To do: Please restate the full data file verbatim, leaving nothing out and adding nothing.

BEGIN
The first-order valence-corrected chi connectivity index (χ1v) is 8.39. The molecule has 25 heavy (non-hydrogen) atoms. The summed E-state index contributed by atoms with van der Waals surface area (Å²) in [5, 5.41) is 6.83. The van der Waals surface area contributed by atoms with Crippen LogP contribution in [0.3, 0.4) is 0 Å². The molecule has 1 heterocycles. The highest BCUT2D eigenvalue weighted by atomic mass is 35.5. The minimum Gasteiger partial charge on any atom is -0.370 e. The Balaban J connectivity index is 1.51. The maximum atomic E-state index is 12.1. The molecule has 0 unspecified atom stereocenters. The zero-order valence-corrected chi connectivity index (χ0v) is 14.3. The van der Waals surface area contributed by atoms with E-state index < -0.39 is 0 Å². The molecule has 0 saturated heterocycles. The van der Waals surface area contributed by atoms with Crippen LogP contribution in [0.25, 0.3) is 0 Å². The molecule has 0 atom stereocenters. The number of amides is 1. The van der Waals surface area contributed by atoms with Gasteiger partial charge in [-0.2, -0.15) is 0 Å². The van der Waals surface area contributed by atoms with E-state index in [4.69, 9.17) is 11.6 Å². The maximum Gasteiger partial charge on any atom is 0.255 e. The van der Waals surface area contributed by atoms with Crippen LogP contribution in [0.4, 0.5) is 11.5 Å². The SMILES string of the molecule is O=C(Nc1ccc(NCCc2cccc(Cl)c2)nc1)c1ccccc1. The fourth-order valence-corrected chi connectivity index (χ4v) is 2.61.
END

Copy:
The first-order valence-corrected chi connectivity index (χ1v) is 8.39. The molecule has 25 heavy (non-hydrogen) atoms. The summed E-state index contributed by atoms with van der Waals surface area (Å²) in [5, 5.41) is 6.83. The van der Waals surface area contributed by atoms with Crippen LogP contribution in [0.3, 0.4) is 0 Å². The molecule has 1 heterocycles. The highest BCUT2D eigenvalue weighted by atomic mass is 35.5. The minimum Gasteiger partial charge on any atom is -0.370 e. The Balaban J connectivity index is 1.51. The maximum atomic E-state index is 12.1. The molecule has 0 unspecified atom stereocenters. The zero-order valence-corrected chi connectivity index (χ0v) is 14.3. The van der Waals surface area contributed by atoms with E-state index < -0.39 is 0 Å². The molecule has 0 saturated heterocycles. The van der Waals surface area contributed by atoms with Crippen LogP contribution in [0.25, 0.3) is 0 Å². The molecule has 0 atom stereocenters. The number of amides is 1. The van der Waals surface area contributed by atoms with Gasteiger partial charge in [-0.2, -0.15) is 0 Å². The van der Waals surface area contributed by atoms with E-state index in [4.69, 9.17) is 11.6 Å². The maximum Gasteiger partial charge on any atom is 0.255 e. The van der Waals surface area contributed by atoms with Crippen LogP contribution in [0.4, 0.5) is 11.5 Å². The SMILES string of the molecule is O=C(Nc1ccc(NCCc2cccc(Cl)c2)nc1)c1ccccc1. The fourth-order valence-corrected chi connectivity index (χ4v) is 2.61.